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'[EE]:Circuit Question'
2002\04\29@153022 by kben

picon face
Hi,
I have this circuit charging a 8xAA battery pack.
http://www.members.dca.net/kben/misc/buck.html
I am also using a 500Hz PWM, not 100Khz.
The fet and coil specs are slightly different, but the closest
I could find from Digikey. My Vin is coming from a 20Vac 800ma
wall wart, going through a full bridge rectifier. I am able to
control the charging current OK with the PWM from my PIC.
The charger has 3 modes full 1000ma, soft 375ma,
and trickle 75ma.  The problem is on my first full test,
the wall wart got very hot after about 35 minutes of
FULL charging.  Can someone enlighten me as to why it is heating
up ?
Thanks,
Kevin

P.S. I am a programmer not an EE.

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2002\04\29@162014 by Tim McDonough

flavicon
face
> I could find from Digikey. My Vin is coming from a 20Vac 800ma
> wall wart, going through a full bridge rectifier. I am able to
> control the charging current OK with the PWM from my PIC.
> The charger has 3 modes full 1000ma, soft 375ma,
> and trickle 75ma.  The problem is on my first full test,
> the wall wart got very hot after about 35 minutes of
> FULL charging.  Can someone enlighten me as to why it is heating
> up ?

It's hard to say for sure not really knowing what "very hot" means (was the
plastic dripping off?) but since your system isn't 100% efficient I'm
suspecting an 800mA wall wart might be having trouble delivering 1A of
current at whatever voltage is needed to keep 1A going through the battery
pack. at different times during the charge cycle. As the cells are charged
a higher and higher voltage is required if you are truly maintaining a
constant current through the pack.

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2002\04\29@172053 by Bob Blick

face picon face
Hi Kevin,

Do you have a filter capacitor on the bridge rectfier? You need one.

Also, wallwarts are meant to run hot whenever close to ratings. My rule of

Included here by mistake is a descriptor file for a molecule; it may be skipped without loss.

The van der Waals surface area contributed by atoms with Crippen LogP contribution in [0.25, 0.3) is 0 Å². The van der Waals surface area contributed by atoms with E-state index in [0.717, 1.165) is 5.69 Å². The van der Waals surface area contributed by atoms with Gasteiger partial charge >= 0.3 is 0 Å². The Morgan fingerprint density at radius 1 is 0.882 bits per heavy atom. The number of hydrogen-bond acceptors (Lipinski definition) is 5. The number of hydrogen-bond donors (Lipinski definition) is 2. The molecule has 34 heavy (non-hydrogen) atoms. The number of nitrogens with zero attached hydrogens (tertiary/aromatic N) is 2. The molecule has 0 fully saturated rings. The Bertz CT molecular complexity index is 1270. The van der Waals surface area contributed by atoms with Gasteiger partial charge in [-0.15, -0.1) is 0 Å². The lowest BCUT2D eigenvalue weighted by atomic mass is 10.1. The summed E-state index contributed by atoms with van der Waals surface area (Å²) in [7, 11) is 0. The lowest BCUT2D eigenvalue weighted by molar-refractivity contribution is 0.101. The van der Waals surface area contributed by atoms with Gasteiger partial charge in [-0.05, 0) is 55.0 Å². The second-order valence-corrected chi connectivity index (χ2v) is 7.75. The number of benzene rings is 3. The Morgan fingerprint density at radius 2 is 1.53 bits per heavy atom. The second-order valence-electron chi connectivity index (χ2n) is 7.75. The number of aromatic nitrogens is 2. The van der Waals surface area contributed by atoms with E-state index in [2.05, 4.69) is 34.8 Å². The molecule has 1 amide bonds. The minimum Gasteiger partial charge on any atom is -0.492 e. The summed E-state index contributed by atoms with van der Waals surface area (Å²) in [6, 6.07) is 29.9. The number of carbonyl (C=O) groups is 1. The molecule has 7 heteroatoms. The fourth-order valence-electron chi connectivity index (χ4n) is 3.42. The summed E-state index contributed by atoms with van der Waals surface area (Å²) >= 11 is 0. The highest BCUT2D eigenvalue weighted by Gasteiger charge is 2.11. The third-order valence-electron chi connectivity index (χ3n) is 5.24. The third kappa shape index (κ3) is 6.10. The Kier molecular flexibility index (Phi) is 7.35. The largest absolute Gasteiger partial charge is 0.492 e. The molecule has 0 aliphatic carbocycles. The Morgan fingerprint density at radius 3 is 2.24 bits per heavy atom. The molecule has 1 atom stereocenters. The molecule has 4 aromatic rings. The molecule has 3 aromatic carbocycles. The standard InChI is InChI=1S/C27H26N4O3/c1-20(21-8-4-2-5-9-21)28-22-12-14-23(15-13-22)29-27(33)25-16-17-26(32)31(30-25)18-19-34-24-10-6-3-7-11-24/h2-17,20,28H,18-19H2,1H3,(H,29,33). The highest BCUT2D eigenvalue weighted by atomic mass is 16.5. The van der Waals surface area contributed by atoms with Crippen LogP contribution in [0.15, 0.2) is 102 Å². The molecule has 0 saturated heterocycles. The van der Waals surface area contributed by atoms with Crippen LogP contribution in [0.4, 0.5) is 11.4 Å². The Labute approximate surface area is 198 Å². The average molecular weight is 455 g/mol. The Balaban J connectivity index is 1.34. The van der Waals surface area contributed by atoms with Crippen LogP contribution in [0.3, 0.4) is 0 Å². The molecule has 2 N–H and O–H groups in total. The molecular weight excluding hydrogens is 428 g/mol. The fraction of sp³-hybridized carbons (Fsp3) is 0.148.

thumb, if you smell it when you enter the room, it's too hot, otherwise
it's OK :-)


Cheers,

Bob

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2002\04\29@174532 by kben

picon face
Hi Everyone,
Thanks for the responses. Well, it didn't melt,
so I guess I am OK there. It was hot to the touch,
where holding for more than a few seconds would not be
possible. As for the filter cap what value would you
recommend ?

{Quote hidden}

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2002\04\29@175511 by David Minkler

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face
Kevin,

Are you really using 500Hz PWM rather than 100kHz (this is more than two
orders of magnitude different)?  If so, the required inductor will be
more than "slightly" different.

Regards,
Dave

"Kevin A. Benedict" wrote:
> I am also using a 500Hz PWM, not 100Khz.
> The fet and coil specs are slightly different ...

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2002\04\29@180857 by Bob Blick

face picon face
> possible. As for the filter cap what value would you
> recommend ?

Rule of thumb is 1000uF per amp, minimum, for rectified AC. That will
typically give you 6 volts ripple peak to peak.

Cheers,

Bob

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2002\04\29@185832 by kben

picon face
Hi,
the slight difference I was refferring to was what
was listed on the web page and what I could actually
get from Digikey. I assumed it would be inefficent,
but as it was charging with the right current I wasn't
too concerned until it started heating up.
I would appreciate it, if someone could explain how
to calculate a proper value for the inductor for
my circuit.

{Quote hidden}

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2002\04\29@215043 by Tom Messenger

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Kevin,

I have two questions for you:

       a) What frequency is your circuit working at?
       b) How are you determining that the battery is charging at the correct
current?

Best regards,
Tom M.

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2002\04\29@224242 by kben

picon face
Hi Tom,
I included part of my original post below.
The circuit was designed for 100KHz.
I am using 500Hz.
I have my DMM inserted in the circuit to
measure the current. The circuit seems to be
functioning OK as the battery pack charges at
the right level, I am using a F872, and monitor
the temp of the pack also, to make sure it does not
get to hot. The problem was the wall wart heating up.

>        a) What frequency is your circuit working at?
>        b) How are you determining that the battery is charging at the correct

>current?
.
http://www.members.dca.net/kben/misc/buck.html
I am also using a 500Hz PWM, not 100Khz.
I am able to
control the charging current OK with the PWM from my PIC.
The charger has 3 modes full 1000ma, soft 375ma,
and trickle 75ma.

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2002\04\30@010144 by Tom Messenger